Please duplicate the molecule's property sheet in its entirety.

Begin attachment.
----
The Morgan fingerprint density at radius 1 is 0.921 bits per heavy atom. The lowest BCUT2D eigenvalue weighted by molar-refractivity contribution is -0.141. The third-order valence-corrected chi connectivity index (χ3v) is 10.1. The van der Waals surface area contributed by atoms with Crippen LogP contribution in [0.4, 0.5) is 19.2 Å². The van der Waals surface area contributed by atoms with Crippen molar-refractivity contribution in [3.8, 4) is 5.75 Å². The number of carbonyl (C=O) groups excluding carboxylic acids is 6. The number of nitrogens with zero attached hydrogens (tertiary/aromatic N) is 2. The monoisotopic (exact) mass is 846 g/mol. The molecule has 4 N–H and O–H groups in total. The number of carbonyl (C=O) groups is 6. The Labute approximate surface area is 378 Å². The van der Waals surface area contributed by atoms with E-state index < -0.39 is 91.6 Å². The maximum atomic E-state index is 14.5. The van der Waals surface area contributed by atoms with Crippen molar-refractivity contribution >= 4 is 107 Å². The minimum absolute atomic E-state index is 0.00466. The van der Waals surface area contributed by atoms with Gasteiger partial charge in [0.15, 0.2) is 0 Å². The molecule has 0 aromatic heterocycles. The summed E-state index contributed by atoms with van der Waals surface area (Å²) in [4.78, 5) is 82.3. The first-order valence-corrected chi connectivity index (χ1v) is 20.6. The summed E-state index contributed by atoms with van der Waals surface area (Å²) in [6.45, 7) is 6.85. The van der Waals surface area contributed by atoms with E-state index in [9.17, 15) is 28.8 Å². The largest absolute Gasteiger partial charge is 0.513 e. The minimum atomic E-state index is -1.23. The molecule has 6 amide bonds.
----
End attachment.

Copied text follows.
The Morgan fingerprint density at radius 1 is 0.921 bits per heavy atom. The lowest BCUT2D eigenvalue weighted by molar-refractivity contribution is -0.141. The third-order valence-corrected chi connectivity index (χ3v) is 10.1. The van der Waals surface area contributed by atoms with Crippen LogP contribution in [0.4, 0.5) is 19.2 Å². The van der Waals surface area contributed by atoms with Crippen molar-refractivity contribution in [3.8, 4) is 5.75 Å². The number of carbonyl (C=O) groups excluding carboxylic acids is 6. The number of nitrogens with zero attached hydrogens (tertiary/aromatic N) is 2. The monoisotopic (exact) mass is 846 g/mol. The molecule has 4 N–H and O–H groups in total. The number of carbonyl (C=O) groups is 6. The Labute approximate surface area is 378 Å². The van der Waals surface area contributed by atoms with E-state index < -0.39 is 91.6 Å². The maximum atomic E-state index is 14.5. The van der Waals surface area contributed by atoms with Crippen molar-refractivity contribution >= 4 is 107 Å². The minimum absolute atomic E-state index is 0.00466. The van der Waals surface area contributed by atoms with Gasteiger partial charge in [0.15, 0.2) is 0 Å². The molecule has 0 aromatic heterocycles. The summed E-state index contributed by atoms with van der Waals surface area (Å²) in [4.78, 5) is 82.3. The first-order valence-corrected chi connectivity index (χ1v) is 20.6. The summed E-state index contributed by atoms with van der Waals surface area (Å²) in [6.45, 7) is 6.85. The van der Waals surface area contributed by atoms with E-state index in [9.17, 15) is 28.8 Å². The largest absolute Gasteiger partial charge is 0.513 e. The minimum atomic E-state index is -1.23. The molecule has 6 amide bonds.